We will then turn the tables, and examine PDEs which look like they should be an Euler-Lagrange equation but for which there is no underlying energy. For some of these PDEs the solutions will regularize (as if there were an underlying energy) for others, pathological behavior can occur.


Wednesday
December 12, 2018

2:30 PM - 3:30 PM
Math Tower P-131
Manuel Rivera, University of Miami
A new point in topology

One knows in algebraic topology the homotopical properties of geometric spaces can be recast into the language of infinite dimensional topological groups determined by function spaces of closed loops in the geometric spaces. For example the zeroth homology of the function space of based loops can be naturally identified with the group algebra of the fundamental group of the geometric space. This group algebra has a compatible coproduct determined by saying the group elements are group-like for the coproduct. Conversely the group like elements in this coalgebra form a group equivalent to the given one.

The new point in topology says this bialgebra determining the fundamental group and higher dimensional aspects can, in complete generality, be determined directly from algebraic structure on geometric chains in the geometric space itself. The algebraic construction that does this produces a free differential algebra from a differential coalgebra and was introduced sixty years ago for simply connected spaces. Remarkably it is understood only now to work fine for all geometric spaces if one adds something to it.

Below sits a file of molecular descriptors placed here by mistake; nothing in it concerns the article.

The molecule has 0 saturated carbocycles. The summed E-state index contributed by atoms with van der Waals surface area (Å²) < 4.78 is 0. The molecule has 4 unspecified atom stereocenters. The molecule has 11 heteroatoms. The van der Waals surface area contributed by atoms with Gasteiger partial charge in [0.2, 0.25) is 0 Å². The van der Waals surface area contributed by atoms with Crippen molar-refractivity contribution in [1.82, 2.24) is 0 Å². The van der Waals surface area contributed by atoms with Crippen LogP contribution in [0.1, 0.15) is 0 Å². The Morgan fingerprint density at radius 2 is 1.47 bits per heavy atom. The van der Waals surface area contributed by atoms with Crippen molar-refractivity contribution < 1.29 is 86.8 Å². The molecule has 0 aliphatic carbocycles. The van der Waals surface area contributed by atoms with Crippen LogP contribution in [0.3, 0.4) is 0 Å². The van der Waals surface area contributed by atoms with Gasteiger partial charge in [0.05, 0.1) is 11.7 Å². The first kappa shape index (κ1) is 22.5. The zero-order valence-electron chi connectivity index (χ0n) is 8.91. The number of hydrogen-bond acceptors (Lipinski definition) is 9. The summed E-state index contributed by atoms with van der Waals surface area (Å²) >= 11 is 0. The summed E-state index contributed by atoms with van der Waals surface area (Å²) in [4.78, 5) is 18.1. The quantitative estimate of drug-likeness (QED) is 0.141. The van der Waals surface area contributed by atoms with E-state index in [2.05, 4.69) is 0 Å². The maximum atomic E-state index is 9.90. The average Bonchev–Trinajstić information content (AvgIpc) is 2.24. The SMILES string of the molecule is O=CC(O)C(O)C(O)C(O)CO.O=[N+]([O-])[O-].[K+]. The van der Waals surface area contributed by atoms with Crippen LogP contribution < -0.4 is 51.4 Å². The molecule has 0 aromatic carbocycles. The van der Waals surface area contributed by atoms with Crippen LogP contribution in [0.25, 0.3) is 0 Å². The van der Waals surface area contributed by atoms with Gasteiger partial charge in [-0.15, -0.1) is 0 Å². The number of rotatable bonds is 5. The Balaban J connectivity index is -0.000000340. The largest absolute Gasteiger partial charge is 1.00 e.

The new idea beyond technique is to combine the algebraic construction from the past with the infinite homotopical symmetry of chain approximations to the diagonal mapping of the geometric space which is itself perfectly symmetrical. This makes the chain co-algebra on the geometric space cocommutative in a derived sense so that the construction from the past becomes enriched to a bi-algebra in a derived sense. One now sees the fundamental group in the zeroth homology of the enhanced algebraic construction and furthermore one sees higher dimensional homotopical information about the geometric space in the homotopy type of the enhanced algebraic construction.


Thursday
December 13, 2018

4:00 PM - 5:00 PM
Math Tower P-131
Bhargav Bhatt, University of Michigan
Interpolating p-adic cohomology theories

Integration of differential forms against cycles on a complex manifold helps relate de Rham cohomology to singular cohomology, which forms the beginning of Hodge theory. The analogous story for p-adic manifolds, which is the subject of p-adic Hodge theory, is richer due to a wider variety of available cohomology theories (de Rham, etale, crystalline, and more) and torsion phenomena. In this talk, I will give a bird's eye view of this picture, guided by the recently discovered notion of prismatic cohomology that provides some cohesion to the story. (Based on joint work with Morrow and Scholze as well as work in progress with Scholze.)


Show events for:
Instructions for subscribing to Stony Brook Math Department Calendars